1997: Yeo v. Town of Lexington

February 23, 2023

Yeo vs. Town of Lexington (1997) involves two public high school publications: the newspaper and the yearbook. The debate involving both of the publications revolved around whether or not they should publish an advertisement. The advertisement promoted sexual abstinence, which means to avoid all types of sexual relations with others.

Douglas Yeo was a parent of a student in that high school. Previously Yeo had campaigned against condom distribution in the public setting and had lost. Douglas Yeo placed the advertisement with the paper, but the student press didn’t want to run it.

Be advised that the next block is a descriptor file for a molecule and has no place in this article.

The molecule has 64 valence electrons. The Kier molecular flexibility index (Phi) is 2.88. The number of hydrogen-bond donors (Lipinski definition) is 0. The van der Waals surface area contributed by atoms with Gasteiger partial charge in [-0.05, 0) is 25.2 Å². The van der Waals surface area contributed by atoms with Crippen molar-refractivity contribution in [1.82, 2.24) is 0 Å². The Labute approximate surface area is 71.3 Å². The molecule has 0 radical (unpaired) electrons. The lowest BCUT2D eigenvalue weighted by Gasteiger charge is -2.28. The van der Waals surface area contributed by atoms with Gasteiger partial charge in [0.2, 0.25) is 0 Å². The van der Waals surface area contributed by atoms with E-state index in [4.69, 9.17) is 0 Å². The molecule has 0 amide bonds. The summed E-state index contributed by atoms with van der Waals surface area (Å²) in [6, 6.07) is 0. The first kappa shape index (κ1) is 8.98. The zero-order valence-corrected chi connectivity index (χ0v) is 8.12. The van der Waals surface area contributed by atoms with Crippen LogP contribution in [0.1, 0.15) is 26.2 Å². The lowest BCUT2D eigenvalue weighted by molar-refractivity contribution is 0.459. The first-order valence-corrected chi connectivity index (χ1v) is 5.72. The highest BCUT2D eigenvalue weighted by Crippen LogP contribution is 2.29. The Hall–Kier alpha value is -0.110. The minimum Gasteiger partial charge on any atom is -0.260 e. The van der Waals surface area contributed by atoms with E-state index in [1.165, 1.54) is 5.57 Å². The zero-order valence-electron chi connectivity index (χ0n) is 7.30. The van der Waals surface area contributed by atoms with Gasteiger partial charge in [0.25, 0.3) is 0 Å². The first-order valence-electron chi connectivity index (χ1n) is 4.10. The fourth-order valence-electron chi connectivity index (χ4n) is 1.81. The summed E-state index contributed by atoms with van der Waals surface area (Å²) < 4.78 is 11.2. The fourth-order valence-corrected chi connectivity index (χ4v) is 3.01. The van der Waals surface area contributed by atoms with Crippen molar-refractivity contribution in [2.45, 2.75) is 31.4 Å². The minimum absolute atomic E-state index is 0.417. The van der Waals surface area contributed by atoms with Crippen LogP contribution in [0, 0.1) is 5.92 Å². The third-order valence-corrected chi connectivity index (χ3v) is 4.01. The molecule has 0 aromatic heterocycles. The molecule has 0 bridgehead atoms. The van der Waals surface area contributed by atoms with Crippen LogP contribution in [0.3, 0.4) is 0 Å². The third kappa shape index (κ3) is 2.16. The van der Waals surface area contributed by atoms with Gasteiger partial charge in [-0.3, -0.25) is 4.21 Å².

The case was mainly about the school publications not wanting to publish the advertisement that promoted sexual abstinence.

The final decision was based on the court’s findings that publishing an advertisement should be left up to the students. The court refused Yeo’s claim that the actions of the student editors were the fault of the school district and his argument that schools have a responsibility to override the decisions of student editors.

What this means for free speech: while advertisements in a publication are paid for, the student press can still edit content or refuse to publish ads that are placed.

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